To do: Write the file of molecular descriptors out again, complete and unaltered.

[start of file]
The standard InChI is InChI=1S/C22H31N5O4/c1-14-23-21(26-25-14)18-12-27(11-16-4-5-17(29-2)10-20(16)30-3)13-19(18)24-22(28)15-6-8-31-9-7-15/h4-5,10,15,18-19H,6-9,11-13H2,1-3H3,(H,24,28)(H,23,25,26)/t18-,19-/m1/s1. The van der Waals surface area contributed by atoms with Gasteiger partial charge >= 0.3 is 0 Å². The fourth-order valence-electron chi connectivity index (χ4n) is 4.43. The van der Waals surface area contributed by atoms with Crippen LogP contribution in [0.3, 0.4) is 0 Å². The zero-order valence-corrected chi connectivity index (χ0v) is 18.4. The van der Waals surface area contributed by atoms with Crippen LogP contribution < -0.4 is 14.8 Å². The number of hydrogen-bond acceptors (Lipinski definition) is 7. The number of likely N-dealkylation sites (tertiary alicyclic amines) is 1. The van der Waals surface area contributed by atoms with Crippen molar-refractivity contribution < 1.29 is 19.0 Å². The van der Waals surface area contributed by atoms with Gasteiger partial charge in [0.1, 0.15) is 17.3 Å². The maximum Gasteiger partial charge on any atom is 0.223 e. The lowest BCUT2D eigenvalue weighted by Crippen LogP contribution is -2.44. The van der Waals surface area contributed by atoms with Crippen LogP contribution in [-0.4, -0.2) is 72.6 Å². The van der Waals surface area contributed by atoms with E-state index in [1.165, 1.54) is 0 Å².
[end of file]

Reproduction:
The standard InChI is InChI=1S/C22H31N5O4/c1-14-23-21(26-25-14)18-12-27(11-16-4-5-17(29-2)10-20(16)30-3)13-19(18)24-22(28)15-6-8-31-9-7-15/h4-5,10,15,18-19H,6-9,11-13H2,1-3H3,(H,24,28)(H,23,25,26)/t18-,19-/m1/s1. The van der Waals surface area contributed by atoms with Gasteiger partial charge >= 0.3 is 0 Å². The fourth-order valence-electron chi connectivity index (χ4n) is 4.43. The van der Waals surface area contributed by atoms with Crippen LogP contribution in [0.3, 0.4) is 0 Å². The zero-order valence-corrected chi connectivity index (χ0v) is 18.4. The van der Waals surface area contributed by atoms with Crippen LogP contribution < -0.4 is 14.8 Å². The number of hydrogen-bond acceptors (Lipinski definition) is 7. The number of likely N-dealkylation sites (tertiary alicyclic amines) is 1. The van der Waals surface area contributed by atoms with Crippen molar-refractivity contribution < 1.29 is 19.0 Å². The van der Waals surface area contributed by atoms with Gasteiger partial charge in [0.1, 0.15) is 17.3 Å². The maximum Gasteiger partial charge on any atom is 0.223 e. The lowest BCUT2D eigenvalue weighted by Crippen LogP contribution is -2.44. The van der Waals surface area contributed by atoms with Crippen LogP contribution in [-0.4, -0.2) is 72.6 Å². The van der Waals surface area contributed by atoms with E-state index in [1.165, 1.54) is 0 Å².